Future of 3D PPE

Moving forward it is clear that further development of printing techniques, deeper exploration of bondable materials, and critical design changes may be necessary to overcome the limitations of current 3D manufactured personal protective equipment. There is no doubt however, in the critically important role 3D additive manufacturing played in the response to COVID in the past two years.


13D printing. 3D Printing. (n.d.). Retrieved January 27, 2022, from https://library.educause.edu/topics/infrastructure-and-research-technologies/3d-printing

2Additive manufacturing/3d printing. U.S. Consumer Product Safety Commission. (n.d.). Retrieved January 27, 2022, from https://www.cpsc.gov/Regulations-Laws--Standards/Voluntary-Standards/Additive-Manufacturing-3D-Printing

3Center for Devices and Radiological Health. (n.d.). 3D printers are used to manufacture a variety of medical devices. U.S. Food and Drug Administration. Retrieved January 27, 2022, from https://www.fda.gov/medical-devices/3d-printing-medical-devices/medical-applications-3d-printing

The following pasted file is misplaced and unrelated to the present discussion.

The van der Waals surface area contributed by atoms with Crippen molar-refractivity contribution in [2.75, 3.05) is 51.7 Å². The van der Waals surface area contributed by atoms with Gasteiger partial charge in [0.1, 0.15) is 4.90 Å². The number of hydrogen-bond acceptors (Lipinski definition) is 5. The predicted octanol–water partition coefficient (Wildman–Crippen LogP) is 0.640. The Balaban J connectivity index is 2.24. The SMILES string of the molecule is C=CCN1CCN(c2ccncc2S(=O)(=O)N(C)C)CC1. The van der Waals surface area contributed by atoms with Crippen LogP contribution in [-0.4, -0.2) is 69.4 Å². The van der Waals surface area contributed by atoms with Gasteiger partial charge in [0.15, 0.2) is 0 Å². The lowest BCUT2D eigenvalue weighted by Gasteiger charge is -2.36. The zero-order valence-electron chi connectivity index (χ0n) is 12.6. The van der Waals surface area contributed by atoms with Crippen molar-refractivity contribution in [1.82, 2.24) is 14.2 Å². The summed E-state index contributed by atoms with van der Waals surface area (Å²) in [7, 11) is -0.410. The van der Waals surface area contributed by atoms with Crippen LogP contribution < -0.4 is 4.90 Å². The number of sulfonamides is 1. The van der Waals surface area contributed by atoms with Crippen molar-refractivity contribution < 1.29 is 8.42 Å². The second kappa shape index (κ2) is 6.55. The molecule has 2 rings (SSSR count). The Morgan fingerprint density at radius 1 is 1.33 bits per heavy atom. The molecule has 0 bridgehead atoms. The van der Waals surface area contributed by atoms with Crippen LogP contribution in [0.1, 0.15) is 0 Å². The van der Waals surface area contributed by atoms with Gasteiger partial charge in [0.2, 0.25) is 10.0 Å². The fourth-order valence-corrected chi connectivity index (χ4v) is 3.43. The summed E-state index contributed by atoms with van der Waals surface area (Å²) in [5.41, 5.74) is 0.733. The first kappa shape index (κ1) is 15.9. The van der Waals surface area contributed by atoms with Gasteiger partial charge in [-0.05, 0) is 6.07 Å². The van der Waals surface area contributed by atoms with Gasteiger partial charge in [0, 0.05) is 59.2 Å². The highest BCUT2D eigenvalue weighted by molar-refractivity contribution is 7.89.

4Center for Devices and Radiological Health. (n.d.). 3D printing of Medical Devices. U.S. Food and Drug Administration. Retrieved January 27, 2022, from https://www.fda.gov/medical-devices/products-and-medical-procedures/3d-printing-medical-devices

5Center for Devices and Radiological Health. (n.d.). FDA's role in 3D printing. U.S. Food and Drug Administration. Retrieved January 27, 2022, from https://www.fda.gov/medical-devices/3d-printing-medical-devices/fdas-role-3d-printing